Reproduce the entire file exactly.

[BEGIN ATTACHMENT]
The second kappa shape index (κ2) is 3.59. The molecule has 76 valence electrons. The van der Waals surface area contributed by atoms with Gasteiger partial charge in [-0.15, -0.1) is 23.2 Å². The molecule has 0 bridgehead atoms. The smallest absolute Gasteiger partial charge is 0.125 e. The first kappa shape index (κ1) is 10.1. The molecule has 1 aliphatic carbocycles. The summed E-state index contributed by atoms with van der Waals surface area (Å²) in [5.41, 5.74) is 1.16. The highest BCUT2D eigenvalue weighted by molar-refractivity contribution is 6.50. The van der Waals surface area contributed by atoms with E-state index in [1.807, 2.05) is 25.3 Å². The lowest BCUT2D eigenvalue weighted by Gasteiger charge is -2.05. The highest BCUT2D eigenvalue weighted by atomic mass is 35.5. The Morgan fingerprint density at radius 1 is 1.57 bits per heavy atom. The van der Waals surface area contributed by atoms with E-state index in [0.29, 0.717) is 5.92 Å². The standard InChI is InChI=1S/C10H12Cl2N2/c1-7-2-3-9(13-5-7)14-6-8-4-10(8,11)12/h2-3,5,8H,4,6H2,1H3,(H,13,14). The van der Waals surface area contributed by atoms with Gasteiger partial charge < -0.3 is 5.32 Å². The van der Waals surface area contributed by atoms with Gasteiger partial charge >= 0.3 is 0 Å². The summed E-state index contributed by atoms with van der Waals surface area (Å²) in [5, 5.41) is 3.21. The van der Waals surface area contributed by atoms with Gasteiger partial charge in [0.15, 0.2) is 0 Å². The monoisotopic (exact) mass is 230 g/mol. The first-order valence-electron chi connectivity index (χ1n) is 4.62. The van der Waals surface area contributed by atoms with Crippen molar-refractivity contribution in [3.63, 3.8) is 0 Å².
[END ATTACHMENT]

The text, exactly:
The second kappa shape index (κ2) is 3.59. The molecule has 76 valence electrons. The van der Waals surface area contributed by atoms with Gasteiger partial charge in [-0.15, -0.1) is 23.2 Å². The molecule has 0 bridgehead atoms. The smallest absolute Gasteiger partial charge is 0.125 e. The first kappa shape index (κ1) is 10.1. The molecule has 1 aliphatic carbocycles. The summed E-state index contributed by atoms with van der Waals surface area (Å²) in [5.41, 5.74) is 1.16. The highest BCUT2D eigenvalue weighted by molar-refractivity contribution is 6.50. The van der Waals surface area contributed by atoms with E-state index in [1.807, 2.05) is 25.3 Å². The lowest BCUT2D eigenvalue weighted by Gasteiger charge is -2.05. The highest BCUT2D eigenvalue weighted by atomic mass is 35.5. The Morgan fingerprint density at radius 1 is 1.57 bits per heavy atom. The van der Waals surface area contributed by atoms with E-state index in [0.29, 0.717) is 5.92 Å². The standard InChI is InChI=1S/C10H12Cl2N2/c1-7-2-3-9(13-5-7)14-6-8-4-10(8,11)12/h2-3,5,8H,4,6H2,1H3,(H,13,14). The van der Waals surface area contributed by atoms with Gasteiger partial charge < -0.3 is 5.32 Å². The van der Waals surface area contributed by atoms with Gasteiger partial charge >= 0.3 is 0 Å². The summed E-state index contributed by atoms with van der Waals surface area (Å²) in [5, 5.41) is 3.21. The van der Waals surface area contributed by atoms with Gasteiger partial charge in [0.15, 0.2) is 0 Å². The monoisotopic (exact) mass is 230 g/mol. The first-order valence-electron chi connectivity index (χ1n) is 4.62. The van der Waals surface area contributed by atoms with Crippen molar-refractivity contribution in [3.63, 3.8) is 0 Å².